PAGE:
Christ Our Blessed Savior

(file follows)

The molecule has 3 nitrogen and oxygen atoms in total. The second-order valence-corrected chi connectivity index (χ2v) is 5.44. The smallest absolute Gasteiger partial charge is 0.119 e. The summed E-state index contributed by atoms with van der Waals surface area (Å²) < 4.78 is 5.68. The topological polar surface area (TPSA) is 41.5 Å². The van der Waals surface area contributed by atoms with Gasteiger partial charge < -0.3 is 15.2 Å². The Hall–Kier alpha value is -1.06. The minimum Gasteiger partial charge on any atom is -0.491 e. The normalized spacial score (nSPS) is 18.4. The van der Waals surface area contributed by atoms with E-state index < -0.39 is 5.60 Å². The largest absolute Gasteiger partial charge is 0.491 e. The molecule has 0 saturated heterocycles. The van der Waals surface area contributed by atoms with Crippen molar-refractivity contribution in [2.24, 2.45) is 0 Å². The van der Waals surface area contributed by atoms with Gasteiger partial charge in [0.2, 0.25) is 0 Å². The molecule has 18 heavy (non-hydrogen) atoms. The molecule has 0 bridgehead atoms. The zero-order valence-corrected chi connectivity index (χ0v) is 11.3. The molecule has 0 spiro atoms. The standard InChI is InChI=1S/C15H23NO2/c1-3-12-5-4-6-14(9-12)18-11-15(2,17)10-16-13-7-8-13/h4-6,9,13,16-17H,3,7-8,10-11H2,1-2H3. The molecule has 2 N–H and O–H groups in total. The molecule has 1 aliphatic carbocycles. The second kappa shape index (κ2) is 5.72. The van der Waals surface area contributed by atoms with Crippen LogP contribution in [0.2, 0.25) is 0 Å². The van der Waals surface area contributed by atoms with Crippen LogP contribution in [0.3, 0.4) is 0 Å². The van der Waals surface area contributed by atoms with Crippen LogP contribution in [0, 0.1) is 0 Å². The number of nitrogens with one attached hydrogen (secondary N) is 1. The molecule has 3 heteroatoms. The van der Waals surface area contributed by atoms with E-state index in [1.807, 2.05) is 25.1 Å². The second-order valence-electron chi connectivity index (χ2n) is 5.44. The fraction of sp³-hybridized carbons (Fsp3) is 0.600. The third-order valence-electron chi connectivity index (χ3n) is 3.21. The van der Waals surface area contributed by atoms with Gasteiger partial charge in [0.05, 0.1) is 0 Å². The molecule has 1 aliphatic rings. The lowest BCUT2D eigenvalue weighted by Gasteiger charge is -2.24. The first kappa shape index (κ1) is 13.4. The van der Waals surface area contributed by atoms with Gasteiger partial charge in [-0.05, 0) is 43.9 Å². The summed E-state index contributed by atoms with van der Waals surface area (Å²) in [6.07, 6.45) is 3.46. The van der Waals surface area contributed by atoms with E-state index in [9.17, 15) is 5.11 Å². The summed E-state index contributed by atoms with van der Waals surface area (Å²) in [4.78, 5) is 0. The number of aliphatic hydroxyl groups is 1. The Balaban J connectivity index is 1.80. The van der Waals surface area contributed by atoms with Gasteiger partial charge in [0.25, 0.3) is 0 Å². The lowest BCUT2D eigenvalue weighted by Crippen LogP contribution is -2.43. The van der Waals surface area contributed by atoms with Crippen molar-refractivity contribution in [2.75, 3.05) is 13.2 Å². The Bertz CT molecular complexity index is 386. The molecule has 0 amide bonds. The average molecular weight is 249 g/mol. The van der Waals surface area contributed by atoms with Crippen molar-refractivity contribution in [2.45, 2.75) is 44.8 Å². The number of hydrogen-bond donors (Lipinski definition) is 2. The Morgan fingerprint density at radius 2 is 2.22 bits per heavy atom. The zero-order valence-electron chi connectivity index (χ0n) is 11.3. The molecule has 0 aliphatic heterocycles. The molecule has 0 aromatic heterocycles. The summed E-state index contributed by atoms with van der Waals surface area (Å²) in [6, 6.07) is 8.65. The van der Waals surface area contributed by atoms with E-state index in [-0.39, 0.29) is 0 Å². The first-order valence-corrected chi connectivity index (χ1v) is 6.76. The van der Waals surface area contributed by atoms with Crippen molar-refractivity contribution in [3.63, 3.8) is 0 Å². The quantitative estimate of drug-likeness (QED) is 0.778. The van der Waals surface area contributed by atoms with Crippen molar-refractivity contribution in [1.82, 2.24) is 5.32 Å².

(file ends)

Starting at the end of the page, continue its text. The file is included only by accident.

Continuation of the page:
January 2022—are you doing things that no longer require doing and are possibly hindering your change for the better? I’m not just thinking about all the adjustments we’ve made for Covid, but the routines that have become automatic. The beginning of the year is an excellent time to consider why we do what we do when we do it. “Having a routine isn’t necessarily a bad thing. It can help you stay organized, be productive, or even, according to some researchers, find meaning…However, not all routines are created equal, and failing to examine or alter our habits can have a limiting or deadening effect on our lives…Moving through a series of them can set us on autopilot throughout our day, which can lead us to lose touch with ourselves and our immediate experience—be it sensory or emotional. For example, scrolling through our phone on our morning train commute can seem pretty innocuous, but we may be missing out on sights, sounds, or even smells that would enliven us in some way, inspire a specific feeling, or spark our imagination. Similarly, the list of items we pressure ourselves to include in our evening routine may be taking up time we could use to connect with loved ones. Whatever our habit patterns may be, it’s worth considering the ways in which they may be cutting us off from a more vital way of engaging with the world [or with God]. A particular routine may make us feel more secure or unchallenged, muting some of our fears around uncertainty. However, it may also be closing us off to our sense of awe, curiosity, or excitement…There are tangible ways to strike a balance between making our daily life feel calm and stable and opening ourselves up to new and energizing experiences…We may explore what it would mean to break out of a fixed identity or a role we impose upon ourselves.” (1) The author of this article refers to routines in our functional roles as father, mother, wife, daughter, son, boss, student, business owner, or minister. But what about our roles as children of the living God—the son or daughter of Jesus Christ? Do our lives and routines reflect our blessedness in “Christ, who is God over all, blessed forever” (Romans 9:5)?